Education Center saves Air Force time, money

By Mike Joseph: 502nd Air Base Wing OL-A Public Affairs

LACKLAND AIR FORCE BASE, Texas — Success and savings on national testing at the Lackland Air Force Base Education Center are forming a program model for the Air Force.

Last December, a partnership between Lackland AFB and the San Antonio branch of Wayland Baptist University computerized the testing program that is taking the national testing center to another level.

The joint venture increased attendance and passing rates, led to a WBU agreement with Air University providing professional military education testing at no cost to the Air Force, allowed establishment of a pilot program for technical school students and reduced Air Force costs more than $1 million for fiscal 2010.

“We’re out in front for now,” said Russ Gregg, the Lackland AFB education and training chief. “The NTC has become a focal point for all my bragging rights.”

Lackland AFB is currently the only installation in San Antonio offering computerized testing.

“Other bases are looking at us, and we may start to see more and more along this same model,” Gregg said.

So far, conservative figures total $1.3 million in savings for the Air Force, a number expected to climb by fiscal year-end, Gregg said. Savings come from no contractor test fees and reduced course expenses through increased passing rates (each passed test saves $750). The pace of current attendance projects the NTC will administer 9,800 tests by Sept. 30.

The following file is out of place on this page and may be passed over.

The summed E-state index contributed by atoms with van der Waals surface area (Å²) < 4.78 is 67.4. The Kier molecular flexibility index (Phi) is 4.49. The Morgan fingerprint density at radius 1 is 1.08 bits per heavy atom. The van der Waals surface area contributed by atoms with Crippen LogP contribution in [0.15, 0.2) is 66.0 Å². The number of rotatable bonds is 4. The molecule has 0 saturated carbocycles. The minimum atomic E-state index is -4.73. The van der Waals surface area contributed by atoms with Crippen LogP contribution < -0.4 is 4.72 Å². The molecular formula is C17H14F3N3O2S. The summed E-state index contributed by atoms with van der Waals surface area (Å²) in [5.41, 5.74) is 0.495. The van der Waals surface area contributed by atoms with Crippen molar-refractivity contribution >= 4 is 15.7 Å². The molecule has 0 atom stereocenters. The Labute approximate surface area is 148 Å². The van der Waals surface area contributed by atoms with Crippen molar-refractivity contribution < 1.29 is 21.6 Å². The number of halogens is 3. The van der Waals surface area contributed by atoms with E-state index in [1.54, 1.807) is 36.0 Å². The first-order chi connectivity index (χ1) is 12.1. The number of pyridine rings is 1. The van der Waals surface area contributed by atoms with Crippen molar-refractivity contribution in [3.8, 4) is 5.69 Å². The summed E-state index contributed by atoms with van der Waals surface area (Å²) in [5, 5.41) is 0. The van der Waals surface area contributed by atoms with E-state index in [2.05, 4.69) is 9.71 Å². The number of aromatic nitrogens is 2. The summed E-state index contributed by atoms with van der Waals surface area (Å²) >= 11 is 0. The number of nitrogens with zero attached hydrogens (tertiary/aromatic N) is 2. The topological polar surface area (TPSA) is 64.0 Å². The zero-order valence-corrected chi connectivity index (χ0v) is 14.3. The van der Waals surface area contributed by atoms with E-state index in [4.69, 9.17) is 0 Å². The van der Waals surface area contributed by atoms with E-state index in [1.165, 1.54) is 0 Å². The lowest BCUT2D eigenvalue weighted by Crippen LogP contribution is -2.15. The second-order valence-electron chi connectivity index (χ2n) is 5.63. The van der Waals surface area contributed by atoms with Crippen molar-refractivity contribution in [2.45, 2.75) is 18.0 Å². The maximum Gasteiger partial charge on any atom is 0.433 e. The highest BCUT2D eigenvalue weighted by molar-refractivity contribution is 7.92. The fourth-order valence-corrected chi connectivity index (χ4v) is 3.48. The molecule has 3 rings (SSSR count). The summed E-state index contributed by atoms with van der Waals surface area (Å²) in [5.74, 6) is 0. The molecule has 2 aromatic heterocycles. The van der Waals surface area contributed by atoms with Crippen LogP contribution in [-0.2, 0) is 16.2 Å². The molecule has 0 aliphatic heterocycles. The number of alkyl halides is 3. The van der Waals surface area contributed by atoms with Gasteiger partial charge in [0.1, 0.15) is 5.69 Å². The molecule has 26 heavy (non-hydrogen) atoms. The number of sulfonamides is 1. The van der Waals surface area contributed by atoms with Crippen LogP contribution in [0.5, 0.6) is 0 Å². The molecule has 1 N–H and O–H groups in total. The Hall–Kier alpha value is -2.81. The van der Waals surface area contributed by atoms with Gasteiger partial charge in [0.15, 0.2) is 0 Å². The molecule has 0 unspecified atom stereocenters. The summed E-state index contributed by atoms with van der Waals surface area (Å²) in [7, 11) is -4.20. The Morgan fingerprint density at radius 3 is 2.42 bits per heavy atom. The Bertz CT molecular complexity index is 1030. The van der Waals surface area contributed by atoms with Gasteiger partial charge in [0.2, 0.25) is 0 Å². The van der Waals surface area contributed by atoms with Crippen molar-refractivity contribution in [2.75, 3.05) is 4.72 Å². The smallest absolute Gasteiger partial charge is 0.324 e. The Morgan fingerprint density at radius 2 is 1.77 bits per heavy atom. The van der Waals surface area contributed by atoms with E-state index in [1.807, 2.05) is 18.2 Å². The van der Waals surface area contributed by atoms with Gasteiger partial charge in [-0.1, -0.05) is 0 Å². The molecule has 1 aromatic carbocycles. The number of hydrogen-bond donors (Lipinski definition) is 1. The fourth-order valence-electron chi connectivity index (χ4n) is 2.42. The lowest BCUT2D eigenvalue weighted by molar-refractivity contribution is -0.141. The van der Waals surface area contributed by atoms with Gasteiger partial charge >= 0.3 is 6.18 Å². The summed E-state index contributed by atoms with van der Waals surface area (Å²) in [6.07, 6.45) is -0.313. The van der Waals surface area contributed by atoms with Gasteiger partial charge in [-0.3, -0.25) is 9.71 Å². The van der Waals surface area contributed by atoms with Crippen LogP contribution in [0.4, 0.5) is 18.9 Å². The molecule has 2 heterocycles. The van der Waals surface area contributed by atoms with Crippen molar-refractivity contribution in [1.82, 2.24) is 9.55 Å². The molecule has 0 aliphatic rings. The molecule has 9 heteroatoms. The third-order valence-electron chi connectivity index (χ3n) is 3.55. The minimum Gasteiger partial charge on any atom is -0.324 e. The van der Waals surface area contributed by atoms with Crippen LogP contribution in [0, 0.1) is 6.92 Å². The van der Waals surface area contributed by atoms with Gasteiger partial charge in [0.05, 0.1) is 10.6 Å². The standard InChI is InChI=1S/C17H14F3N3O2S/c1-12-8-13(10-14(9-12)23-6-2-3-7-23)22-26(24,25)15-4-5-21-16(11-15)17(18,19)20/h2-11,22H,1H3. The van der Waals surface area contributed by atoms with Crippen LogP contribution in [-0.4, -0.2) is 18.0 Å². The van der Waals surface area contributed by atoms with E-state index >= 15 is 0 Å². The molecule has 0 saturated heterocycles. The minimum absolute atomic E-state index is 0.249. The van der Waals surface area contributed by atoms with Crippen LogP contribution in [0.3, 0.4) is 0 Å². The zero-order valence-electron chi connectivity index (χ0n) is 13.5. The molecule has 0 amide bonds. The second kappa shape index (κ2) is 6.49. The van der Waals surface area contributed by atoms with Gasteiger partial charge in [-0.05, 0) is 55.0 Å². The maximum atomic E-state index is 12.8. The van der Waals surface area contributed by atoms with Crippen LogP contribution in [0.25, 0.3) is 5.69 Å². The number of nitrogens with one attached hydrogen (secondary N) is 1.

With Defense Activity for Non Traditional Support Education and College Level Exam Program tests changing Oct. 1, the Lackland AFB NTC could also see another spike in attendance.

Lackland AFB’s computerized testing has 38 DANTES and 34 CLEP tests available. Non-computerized education centers currently offer 14 CLEP tests and are expected to lose 22 DANTES tests in fiscal year 2011. Students taking computerized tests receive results instantaneously versus six to eight weeks with paper-based tests.

A pilot program for the 344th Training Squadron has also proven successful. Airmen in the first stages of technical training have exclusive access to the NTC for two sessions every Thursday. Passing rates have jumped after subject matter tests were adjusted, but still applicable to Community College of the Air Force two-year degrees.

“Recently, we had 23 airmen take and pass a principles of supervision test,” Gregg said. “That’s phenomenal.

“We’ve also had several 344th TRS Airmen pass 24 semester hours in one day,” he said. “That’s almost a year of college. By the time these airmen complete technical school and specialized training, they’re only three or four classes away from a CCAF degree.”

Those determined and academically prepared could do the same by utilizing the center’s four-day availability and instant test results, Gregg said. The goal, which coincides and fits with the 344th TRS, is to start airmen on an education course earlier in their career.

“CCAF gets airmen ready for advanced responsibilities,” Gregg said. “By completing that degree earlier in their career, it enhances their capability and the mission, and provides more educational options.”

The NTC is available to all active-duty, Reserve and guard members, regardless of branch or duty station. In addition to all the college tests, health certification exams for nursing are available at the Lackland Education Center.

For more information about the national testing center, contact your base education services office.